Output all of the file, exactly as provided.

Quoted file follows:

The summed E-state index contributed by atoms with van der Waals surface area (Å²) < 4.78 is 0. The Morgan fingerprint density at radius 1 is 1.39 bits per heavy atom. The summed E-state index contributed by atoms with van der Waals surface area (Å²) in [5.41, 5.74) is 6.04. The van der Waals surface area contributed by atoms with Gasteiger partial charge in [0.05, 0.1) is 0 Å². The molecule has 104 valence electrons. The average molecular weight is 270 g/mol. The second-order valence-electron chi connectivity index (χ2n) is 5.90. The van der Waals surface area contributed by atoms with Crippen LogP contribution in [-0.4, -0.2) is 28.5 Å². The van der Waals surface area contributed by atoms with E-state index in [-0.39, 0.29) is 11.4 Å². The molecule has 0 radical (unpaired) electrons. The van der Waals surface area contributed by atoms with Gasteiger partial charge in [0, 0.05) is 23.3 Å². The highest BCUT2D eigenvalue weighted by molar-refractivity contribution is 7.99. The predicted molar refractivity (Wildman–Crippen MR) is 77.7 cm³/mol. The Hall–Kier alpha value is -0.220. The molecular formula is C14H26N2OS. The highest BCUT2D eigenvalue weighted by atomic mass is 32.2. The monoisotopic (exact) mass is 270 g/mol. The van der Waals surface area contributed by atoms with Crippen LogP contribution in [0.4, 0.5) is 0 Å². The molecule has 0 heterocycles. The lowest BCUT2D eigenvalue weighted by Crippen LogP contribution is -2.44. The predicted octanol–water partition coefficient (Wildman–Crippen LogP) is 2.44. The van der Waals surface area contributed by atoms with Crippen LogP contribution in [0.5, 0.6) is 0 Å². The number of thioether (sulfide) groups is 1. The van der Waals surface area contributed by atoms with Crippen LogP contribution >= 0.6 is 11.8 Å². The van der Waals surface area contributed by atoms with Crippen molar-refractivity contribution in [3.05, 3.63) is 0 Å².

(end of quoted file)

The summed E-state index contributed by atoms with van der Waals surface area (Å²) < 4.78 is 0. The Morgan fingerprint density at radius 1 is 1.39 bits per heavy atom. The summed E-state index contributed by atoms with van der Waals surface area (Å²) in [5.41, 5.74) is 6.04. The van der Waals surface area contributed by atoms with Gasteiger partial charge in [0.05, 0.1) is 0 Å². The molecule has 104 valence electrons. The average molecular weight is 270 g/mol. The second-order valence-electron chi connectivity index (χ2n) is 5.90. The van der Waals surface area contributed by atoms with Crippen LogP contribution in [-0.4, -0.2) is 28.5 Å². The van der Waals surface area contributed by atoms with E-state index in [-0.39, 0.29) is 11.4 Å². The molecule has 0 radical (unpaired) electrons. The van der Waals surface area contributed by atoms with Gasteiger partial charge in [0, 0.05) is 23.3 Å². The highest BCUT2D eigenvalue weighted by molar-refractivity contribution is 7.99. The predicted molar refractivity (Wildman–Crippen MR) is 77.7 cm³/mol. The Hall–Kier alpha value is -0.220. The molecular formula is C14H26N2OS. The highest BCUT2D eigenvalue weighted by atomic mass is 32.2. The monoisotopic (exact) mass is 270 g/mol. The van der Waals surface area contributed by atoms with Crippen LogP contribution in [0.4, 0.5) is 0 Å². The molecule has 0 heterocycles. The lowest BCUT2D eigenvalue weighted by Crippen LogP contribution is -2.44. The predicted octanol–water partition coefficient (Wildman–Crippen LogP) is 2.44. The van der Waals surface area contributed by atoms with Crippen LogP contribution in [0.5, 0.6) is 0 Å². The number of thioether (sulfide) groups is 1. The van der Waals surface area contributed by atoms with Crippen LogP contribution >= 0.6 is 11.8 Å². The van der Waals surface area contributed by atoms with Crippen molar-refractivity contribution in [3.05, 3.63) is 0 Å².